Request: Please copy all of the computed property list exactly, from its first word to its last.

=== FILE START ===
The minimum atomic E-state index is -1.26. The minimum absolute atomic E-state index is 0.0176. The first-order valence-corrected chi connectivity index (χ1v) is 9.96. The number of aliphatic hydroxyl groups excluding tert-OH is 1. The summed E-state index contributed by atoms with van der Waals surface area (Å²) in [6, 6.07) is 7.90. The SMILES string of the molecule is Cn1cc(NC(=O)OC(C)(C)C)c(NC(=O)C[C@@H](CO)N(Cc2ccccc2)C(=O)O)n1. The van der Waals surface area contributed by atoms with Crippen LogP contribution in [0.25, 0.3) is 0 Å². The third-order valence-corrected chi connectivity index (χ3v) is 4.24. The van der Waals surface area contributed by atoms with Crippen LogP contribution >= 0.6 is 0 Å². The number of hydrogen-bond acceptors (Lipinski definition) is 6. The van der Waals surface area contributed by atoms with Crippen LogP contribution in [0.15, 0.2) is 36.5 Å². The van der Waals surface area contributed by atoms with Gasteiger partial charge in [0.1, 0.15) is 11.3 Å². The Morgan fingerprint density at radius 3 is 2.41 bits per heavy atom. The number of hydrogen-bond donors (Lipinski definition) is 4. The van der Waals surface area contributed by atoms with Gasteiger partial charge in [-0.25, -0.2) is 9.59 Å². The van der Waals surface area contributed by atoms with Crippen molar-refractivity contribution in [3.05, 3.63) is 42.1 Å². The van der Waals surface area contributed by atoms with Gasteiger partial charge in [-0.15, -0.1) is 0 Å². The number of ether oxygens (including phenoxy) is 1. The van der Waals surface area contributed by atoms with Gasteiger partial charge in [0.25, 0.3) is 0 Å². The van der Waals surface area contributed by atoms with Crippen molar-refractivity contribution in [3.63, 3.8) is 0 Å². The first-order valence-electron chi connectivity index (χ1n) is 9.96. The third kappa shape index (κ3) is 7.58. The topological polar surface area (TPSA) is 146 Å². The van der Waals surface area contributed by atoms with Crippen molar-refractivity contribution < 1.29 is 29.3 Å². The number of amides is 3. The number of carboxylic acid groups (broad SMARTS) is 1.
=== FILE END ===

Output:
The minimum atomic E-state index is -1.26. The minimum absolute atomic E-state index is 0.0176. The first-order valence-corrected chi connectivity index (χ1v) is 9.96. The number of aliphatic hydroxyl groups excluding tert-OH is 1. The summed E-state index contributed by atoms with van der Waals surface area (Å²) in [6, 6.07) is 7.90. The SMILES string of the molecule is Cn1cc(NC(=O)OC(C)(C)C)c(NC(=O)C[C@@H](CO)N(Cc2ccccc2)C(=O)O)n1. The van der Waals surface area contributed by atoms with Crippen LogP contribution in [0.25, 0.3) is 0 Å². The third-order valence-corrected chi connectivity index (χ3v) is 4.24. The van der Waals surface area contributed by atoms with Crippen LogP contribution >= 0.6 is 0 Å². The number of hydrogen-bond acceptors (Lipinski definition) is 6. The van der Waals surface area contributed by atoms with Crippen LogP contribution in [0.15, 0.2) is 36.5 Å². The van der Waals surface area contributed by atoms with Gasteiger partial charge in [0.1, 0.15) is 11.3 Å². The Morgan fingerprint density at radius 3 is 2.41 bits per heavy atom. The number of hydrogen-bond donors (Lipinski definition) is 4. The van der Waals surface area contributed by atoms with Gasteiger partial charge in [-0.25, -0.2) is 9.59 Å². The van der Waals surface area contributed by atoms with Crippen molar-refractivity contribution in [3.05, 3.63) is 42.1 Å². The van der Waals surface area contributed by atoms with Gasteiger partial charge in [-0.15, -0.1) is 0 Å². The number of ether oxygens (including phenoxy) is 1. The van der Waals surface area contributed by atoms with Gasteiger partial charge in [0.25, 0.3) is 0 Å². The van der Waals surface area contributed by atoms with Crippen molar-refractivity contribution in [3.63, 3.8) is 0 Å². The first-order valence-electron chi connectivity index (χ1n) is 9.96. The third kappa shape index (κ3) is 7.58. The topological polar surface area (TPSA) is 146 Å². The van der Waals surface area contributed by atoms with Crippen molar-refractivity contribution < 1.29 is 29.3 Å². The number of amides is 3. The number of carboxylic acid groups (broad SMARTS) is 1.